Activist extremists or/and religious extremists are nothing new. But it sure seems like today’s world has more then usual.
JERUSALEM — If they hadn’t been stirred already by the female soldier who was called a “slut” on a public bus, or the 8-year-old girl spit on by neighbors on the way to school, the sight of Jewish protesters dressed up in concentration-camp garb seems to have pushed much of Israeli secular society over the edge.
It happened last weekend, during a demonstration against what protesters perceived to be an unholy government incursion into their way of life: several hundred ultra-Orthodox Jews staged a rally in Jerusalem, dressed as concentration camp victims.
The protesters, part of an ultra-religious group known as Haredim, were dismayed that the government had taken down signs in their communities demanding that women walk on the opposite side of the street. Later, two ultra-Orthodox men were arrested for releasing fliers comparing the government’s treatment of Haredim to the treatment of Jews in Nazi Germany. “We made it through Hitler, and we will make it through his successor,” one of the fliers read.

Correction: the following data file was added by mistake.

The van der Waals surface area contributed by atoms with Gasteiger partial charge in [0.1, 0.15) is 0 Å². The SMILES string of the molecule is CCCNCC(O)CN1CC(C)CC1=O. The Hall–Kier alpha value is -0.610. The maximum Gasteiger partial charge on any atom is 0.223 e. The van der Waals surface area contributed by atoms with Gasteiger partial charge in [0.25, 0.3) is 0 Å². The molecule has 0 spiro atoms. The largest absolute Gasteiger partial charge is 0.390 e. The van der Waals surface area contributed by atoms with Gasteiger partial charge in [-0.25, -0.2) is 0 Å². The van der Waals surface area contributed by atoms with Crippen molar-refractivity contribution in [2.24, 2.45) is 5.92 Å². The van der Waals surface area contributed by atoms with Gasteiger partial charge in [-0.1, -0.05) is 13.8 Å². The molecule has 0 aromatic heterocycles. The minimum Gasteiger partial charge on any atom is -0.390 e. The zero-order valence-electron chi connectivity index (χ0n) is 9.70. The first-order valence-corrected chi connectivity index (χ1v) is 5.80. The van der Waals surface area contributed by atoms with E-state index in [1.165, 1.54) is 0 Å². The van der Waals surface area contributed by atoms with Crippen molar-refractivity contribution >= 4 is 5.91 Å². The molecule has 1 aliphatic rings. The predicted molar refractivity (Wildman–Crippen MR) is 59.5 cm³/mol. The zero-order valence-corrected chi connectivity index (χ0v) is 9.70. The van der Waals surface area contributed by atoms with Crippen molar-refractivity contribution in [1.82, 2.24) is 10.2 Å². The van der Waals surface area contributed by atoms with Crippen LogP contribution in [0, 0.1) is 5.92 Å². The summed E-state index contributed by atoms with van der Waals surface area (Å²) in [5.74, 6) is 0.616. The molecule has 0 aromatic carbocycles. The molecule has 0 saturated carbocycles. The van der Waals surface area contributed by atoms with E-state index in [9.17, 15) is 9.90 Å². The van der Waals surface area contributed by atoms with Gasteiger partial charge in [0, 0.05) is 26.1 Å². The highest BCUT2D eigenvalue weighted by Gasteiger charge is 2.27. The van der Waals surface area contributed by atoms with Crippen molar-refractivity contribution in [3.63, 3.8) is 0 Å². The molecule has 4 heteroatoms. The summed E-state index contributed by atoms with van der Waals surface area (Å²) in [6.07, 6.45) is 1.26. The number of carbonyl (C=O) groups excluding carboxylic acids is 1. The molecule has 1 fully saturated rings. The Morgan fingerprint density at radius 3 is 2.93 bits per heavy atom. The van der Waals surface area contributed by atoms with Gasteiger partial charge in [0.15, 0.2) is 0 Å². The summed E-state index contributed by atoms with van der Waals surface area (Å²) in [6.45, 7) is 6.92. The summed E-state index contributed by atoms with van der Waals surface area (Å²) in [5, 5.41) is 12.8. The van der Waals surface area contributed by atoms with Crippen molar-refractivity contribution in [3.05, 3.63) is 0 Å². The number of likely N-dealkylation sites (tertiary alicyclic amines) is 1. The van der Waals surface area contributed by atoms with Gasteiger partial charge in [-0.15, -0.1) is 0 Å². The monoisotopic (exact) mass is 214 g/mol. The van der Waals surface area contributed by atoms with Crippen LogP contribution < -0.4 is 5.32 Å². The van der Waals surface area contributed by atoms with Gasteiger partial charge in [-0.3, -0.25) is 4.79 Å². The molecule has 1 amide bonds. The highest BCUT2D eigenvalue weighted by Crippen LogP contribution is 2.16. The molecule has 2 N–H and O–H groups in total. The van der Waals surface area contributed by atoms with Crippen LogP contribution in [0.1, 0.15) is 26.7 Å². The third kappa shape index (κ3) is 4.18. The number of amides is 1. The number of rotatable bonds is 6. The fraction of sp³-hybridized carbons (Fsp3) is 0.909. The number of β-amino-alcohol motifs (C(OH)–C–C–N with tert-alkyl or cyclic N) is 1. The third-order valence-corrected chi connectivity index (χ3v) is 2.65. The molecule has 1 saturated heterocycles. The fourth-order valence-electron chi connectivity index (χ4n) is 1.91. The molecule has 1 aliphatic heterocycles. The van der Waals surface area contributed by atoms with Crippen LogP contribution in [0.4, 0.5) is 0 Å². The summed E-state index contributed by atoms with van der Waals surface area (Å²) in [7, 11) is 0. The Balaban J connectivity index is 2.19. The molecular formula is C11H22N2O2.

Israel’s top politicians expressed dismay.
Elie Wiesel, the Israeli Nobel Prize winner and Holocaust survivor, called the whole thing a “vile sight.” The protests were just the latest in a string of provocative incidents involving the Haredim, which have rattled Israel’s secular mainstream.
Shortly before Christmas, Israel’s top news channel aired a documentary about the eight-year-old, Naama Margolese, which described her terror at being cursed and spit on during her walk to school. The incident — which supposedly occurred because Margolese was dressed too immodestly — occurred in the ultra-Orthodox town of Beit Shemesh. A few days later, a female soldier — who some have labelled the “Israeli Rosa Parks” — tangled with a Haredi who insisted that she move to the back of the bus so that men wouldn’t have to sit next to women; he ended up calling her a “slut.”
The rise of ultra-Orthodox aggression is not new; Jerusalemites have long known not to walk through certain religious neighborhoods, like Meah Shearim, without being properly dressed, or while talking on the phone during the Sabbath, for fear of being spit on or having a dirty diaper land on their head. But the rash of incidents in the past few months, and the expansion of the confrontations outside of the Haredim’s isolated communities, has forced Israeli society to confront a growing challenge — and a demographic reality.
As it is, the Haredim compose only a small fraction of the national population — around 10 percent, experts say. But their birthrates are much higher than the general population, and by mid-century, according to some estimates, Haredim could make up between a quarter and 40 percent of Israeli society.